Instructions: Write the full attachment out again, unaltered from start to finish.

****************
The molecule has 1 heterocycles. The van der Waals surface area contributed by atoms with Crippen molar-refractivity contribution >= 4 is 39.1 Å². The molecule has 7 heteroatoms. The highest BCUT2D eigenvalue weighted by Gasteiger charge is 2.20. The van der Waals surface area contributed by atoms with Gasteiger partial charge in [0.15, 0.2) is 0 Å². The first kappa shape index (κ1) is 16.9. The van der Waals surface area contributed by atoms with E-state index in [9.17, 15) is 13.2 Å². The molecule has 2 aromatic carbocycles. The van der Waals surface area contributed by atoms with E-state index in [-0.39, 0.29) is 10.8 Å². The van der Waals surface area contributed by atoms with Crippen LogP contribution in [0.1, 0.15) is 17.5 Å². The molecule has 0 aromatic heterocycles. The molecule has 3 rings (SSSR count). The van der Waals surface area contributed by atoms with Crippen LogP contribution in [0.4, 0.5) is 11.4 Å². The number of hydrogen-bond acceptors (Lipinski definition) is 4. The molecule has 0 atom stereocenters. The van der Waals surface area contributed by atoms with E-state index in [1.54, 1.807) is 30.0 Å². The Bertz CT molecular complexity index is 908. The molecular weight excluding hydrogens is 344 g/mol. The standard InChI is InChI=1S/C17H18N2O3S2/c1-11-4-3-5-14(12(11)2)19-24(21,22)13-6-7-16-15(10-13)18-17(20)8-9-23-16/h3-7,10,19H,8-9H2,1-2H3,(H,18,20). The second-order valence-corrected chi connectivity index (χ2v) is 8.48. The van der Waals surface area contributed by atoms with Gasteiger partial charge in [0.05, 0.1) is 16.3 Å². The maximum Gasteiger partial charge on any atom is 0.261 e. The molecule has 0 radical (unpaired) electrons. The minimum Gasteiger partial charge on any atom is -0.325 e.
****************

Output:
The molecule has 1 heterocycles. The van der Waals surface area contributed by atoms with Crippen molar-refractivity contribution >= 4 is 39.1 Å². The molecule has 7 heteroatoms. The highest BCUT2D eigenvalue weighted by Gasteiger charge is 2.20. The van der Waals surface area contributed by atoms with Gasteiger partial charge in [0.15, 0.2) is 0 Å². The first kappa shape index (κ1) is 16.9. The van der Waals surface area contributed by atoms with E-state index in [9.17, 15) is 13.2 Å². The molecule has 2 aromatic carbocycles. The van der Waals surface area contributed by atoms with E-state index in [-0.39, 0.29) is 10.8 Å². The van der Waals surface area contributed by atoms with Crippen LogP contribution in [0.1, 0.15) is 17.5 Å². The molecule has 0 aromatic heterocycles. The molecule has 3 rings (SSSR count). The van der Waals surface area contributed by atoms with Crippen LogP contribution in [0.4, 0.5) is 11.4 Å². The number of hydrogen-bond acceptors (Lipinski definition) is 4. The molecule has 0 atom stereocenters. The van der Waals surface area contributed by atoms with E-state index in [1.54, 1.807) is 30.0 Å². The Bertz CT molecular complexity index is 908. The molecular weight excluding hydrogens is 344 g/mol. The standard InChI is InChI=1S/C17H18N2O3S2/c1-11-4-3-5-14(12(11)2)19-24(21,22)13-6-7-16-15(10-13)18-17(20)8-9-23-16/h3-7,10,19H,8-9H2,1-2H3,(H,18,20). The second-order valence-corrected chi connectivity index (χ2v) is 8.48. The van der Waals surface area contributed by atoms with Gasteiger partial charge in [0.05, 0.1) is 16.3 Å². The maximum Gasteiger partial charge on any atom is 0.261 e. The molecule has 0 radical (unpaired) electrons. The minimum Gasteiger partial charge on any atom is -0.325 e.